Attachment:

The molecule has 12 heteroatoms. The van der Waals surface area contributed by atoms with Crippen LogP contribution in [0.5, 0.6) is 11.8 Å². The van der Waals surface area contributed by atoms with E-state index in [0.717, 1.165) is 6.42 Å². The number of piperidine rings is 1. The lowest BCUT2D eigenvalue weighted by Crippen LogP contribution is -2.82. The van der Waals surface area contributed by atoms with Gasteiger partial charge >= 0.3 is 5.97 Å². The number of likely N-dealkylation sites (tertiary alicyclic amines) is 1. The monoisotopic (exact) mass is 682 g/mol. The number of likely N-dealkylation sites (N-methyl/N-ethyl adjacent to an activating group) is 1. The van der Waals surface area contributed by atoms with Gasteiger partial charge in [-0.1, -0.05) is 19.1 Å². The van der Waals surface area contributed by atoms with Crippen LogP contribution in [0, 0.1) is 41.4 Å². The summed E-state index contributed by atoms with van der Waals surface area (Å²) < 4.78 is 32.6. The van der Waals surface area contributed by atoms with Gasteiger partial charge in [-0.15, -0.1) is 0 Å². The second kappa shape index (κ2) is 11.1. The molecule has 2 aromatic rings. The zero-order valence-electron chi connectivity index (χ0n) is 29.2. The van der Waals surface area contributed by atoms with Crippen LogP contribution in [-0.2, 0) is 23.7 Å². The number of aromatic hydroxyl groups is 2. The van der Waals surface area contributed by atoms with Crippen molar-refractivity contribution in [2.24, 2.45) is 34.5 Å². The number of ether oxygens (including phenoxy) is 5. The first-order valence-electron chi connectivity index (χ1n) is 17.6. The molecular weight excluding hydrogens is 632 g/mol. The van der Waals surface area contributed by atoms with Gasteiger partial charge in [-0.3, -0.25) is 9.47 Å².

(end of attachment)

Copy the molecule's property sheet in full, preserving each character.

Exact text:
The molecule has 12 heteroatoms. The van der Waals surface area contributed by atoms with Crippen LogP contribution in [0.5, 0.6) is 11.8 Å². The van der Waals surface area contributed by atoms with E-state index in [0.717, 1.165) is 6.42 Å². The number of piperidine rings is 1. The lowest BCUT2D eigenvalue weighted by Crippen LogP contribution is -2.82. The van der Waals surface area contributed by atoms with Gasteiger partial charge >= 0.3 is 5.97 Å². The number of likely N-dealkylation sites (tertiary alicyclic amines) is 1. The monoisotopic (exact) mass is 682 g/mol. The number of likely N-dealkylation sites (N-methyl/N-ethyl adjacent to an activating group) is 1. The van der Waals surface area contributed by atoms with Gasteiger partial charge in [-0.1, -0.05) is 19.1 Å². The van der Waals surface area contributed by atoms with Crippen LogP contribution in [0, 0.1) is 41.4 Å². The summed E-state index contributed by atoms with van der Waals surface area (Å²) < 4.78 is 32.6. The van der Waals surface area contributed by atoms with Gasteiger partial charge in [-0.15, -0.1) is 0 Å². The second kappa shape index (κ2) is 11.1. The molecule has 2 aromatic rings. The zero-order valence-electron chi connectivity index (χ0n) is 29.2. The van der Waals surface area contributed by atoms with Crippen LogP contribution in [-0.2, 0) is 23.7 Å². The number of aromatic hydroxyl groups is 2. The van der Waals surface area contributed by atoms with Crippen molar-refractivity contribution in [2.24, 2.45) is 34.5 Å². The number of ether oxygens (including phenoxy) is 5. The first-order valence-electron chi connectivity index (χ1n) is 17.6. The molecular weight excluding hydrogens is 632 g/mol. The van der Waals surface area contributed by atoms with Gasteiger partial charge in [-0.3, -0.25) is 9.47 Å².